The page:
Sweetgrasses – Anthoxanthum SPP.: Edible & Medicinal Uses of the Sacred Grass of Wild Plants

Sweetgrasses - Anthoxanthum SPP.

In Anishinaabemowin, wiingashic/wiingashk syn. bashkodemashkosiw, sweetgrass is one of the four sacred medicines. The other three are asemma (tobacco), bashkodejiibik syn. mashkodewashk (sage), and giizhik (cedar). It’s sacred in the traditional spirituality of various first nations across the Americas. And it’s holy grass in Europe too. Its previous genus, hierochloë is a Greek-Latin combo meaning “holy grass”. …

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Horseweed – Conyza Canadensis: Edible & Medicinal Uses of Another Overlooked Pollinator Fav of Wild Plants

Horseweed - Conyza Canadensis

Maybe it’s the name “weed”. Or maybe it’s the location; weedy parking lots and driveways. But I always assumed horseweed was a nonnative plant. Surprise! It’s actually native to Ontario and a powerhouse for small pollinators. Horseweed (conyza canadensis syn. erigeron canadensis) is fairly common around Haliburton county in sand flats, disturbed ground, and roadsides. …

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Horseradish – Armoracia Rusticana: Edible & Medicinal Uses of the Sting Nose of Wild Plants

Horseradish - Armoracia Rusticana

Horseradish is a nonnative edible and medicinal plant that has escaped into the wild here in Ontario. It’s known for causing your nose to sting when you eat it. Horseradish (armoracia rusticana syn. cochlearia armoracia, armoracia lapathifolia, and rorippa armoracia), originally called sea radish, is a long way from home in Ontario. It was brought here as a …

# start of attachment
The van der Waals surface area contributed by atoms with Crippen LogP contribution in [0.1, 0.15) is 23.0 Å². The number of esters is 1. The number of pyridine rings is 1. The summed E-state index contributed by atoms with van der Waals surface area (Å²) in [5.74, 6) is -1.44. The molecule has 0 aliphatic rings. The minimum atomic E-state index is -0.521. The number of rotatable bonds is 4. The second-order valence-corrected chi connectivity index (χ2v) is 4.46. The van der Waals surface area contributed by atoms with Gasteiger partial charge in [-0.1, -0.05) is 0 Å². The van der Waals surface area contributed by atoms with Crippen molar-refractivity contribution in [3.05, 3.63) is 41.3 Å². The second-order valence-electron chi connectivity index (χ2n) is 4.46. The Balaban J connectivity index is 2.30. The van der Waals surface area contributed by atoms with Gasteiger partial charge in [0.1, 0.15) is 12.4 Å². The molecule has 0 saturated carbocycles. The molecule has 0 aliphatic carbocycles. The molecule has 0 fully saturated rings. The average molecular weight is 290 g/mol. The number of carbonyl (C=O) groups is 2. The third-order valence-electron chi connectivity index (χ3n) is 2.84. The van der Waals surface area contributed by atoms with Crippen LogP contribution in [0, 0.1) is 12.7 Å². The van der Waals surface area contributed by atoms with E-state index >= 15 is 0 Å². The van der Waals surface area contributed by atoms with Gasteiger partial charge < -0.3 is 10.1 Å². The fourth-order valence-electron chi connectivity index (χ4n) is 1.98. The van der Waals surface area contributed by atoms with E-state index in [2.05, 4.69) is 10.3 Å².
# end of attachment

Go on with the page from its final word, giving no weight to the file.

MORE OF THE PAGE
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Witch Hazel – Hamamelis Virginiana: Edible & Medicinal Uses of the Most Popular Astringent of Wild Plants

Witch Hazel - Hamamelis Virginiana

Witch hazel is one of those edible and medicinal plants that many people have used frequently without even thinking once about herbal medicine. Witch hazel (hamamelis virginiana) isn’t listed in Haliburton Flora. We’re on the border of its natural distribution. It didn’t take off as an understory shrub here around Haliburton like, say, its floral …

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New Jersey Tea – Ceanothus Americanus: Edible & Medicinal Uses of the Redroot of Wild Plants

New Jersey Tea - Ceanothus Americanus

In Chippewa, odiga’dimanido’ refers to prairie redroot, New Jersey teas close relation. Both have red roots and thus redroot as a folk name. They have the same uses and host the same caterpillars. This edible and medicinal plant will certainly end up in our pollinator series for the Wood Folk Diaries! The shrub New Jersey tea …

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Wild Grapevines – Vitis SPP.: Edible & Medicinal Uses of the Pickle Crisper of Wild Plants

Wild Grapevines - Vitis SPP.

In Chippewa, jo’minaga’wunj is the word for vitis vulpina the wild “fox grape”. In Ontario, you’ll find both wild grapes like riverbank grape and abandoned stretches of old cultivated vines. And they are all edible and medicinal. Wild grapevines (vitis SPP.) like riverbank grape (vitis riparia) are strangely absent from the plant index in Haliburton Flora. Their …

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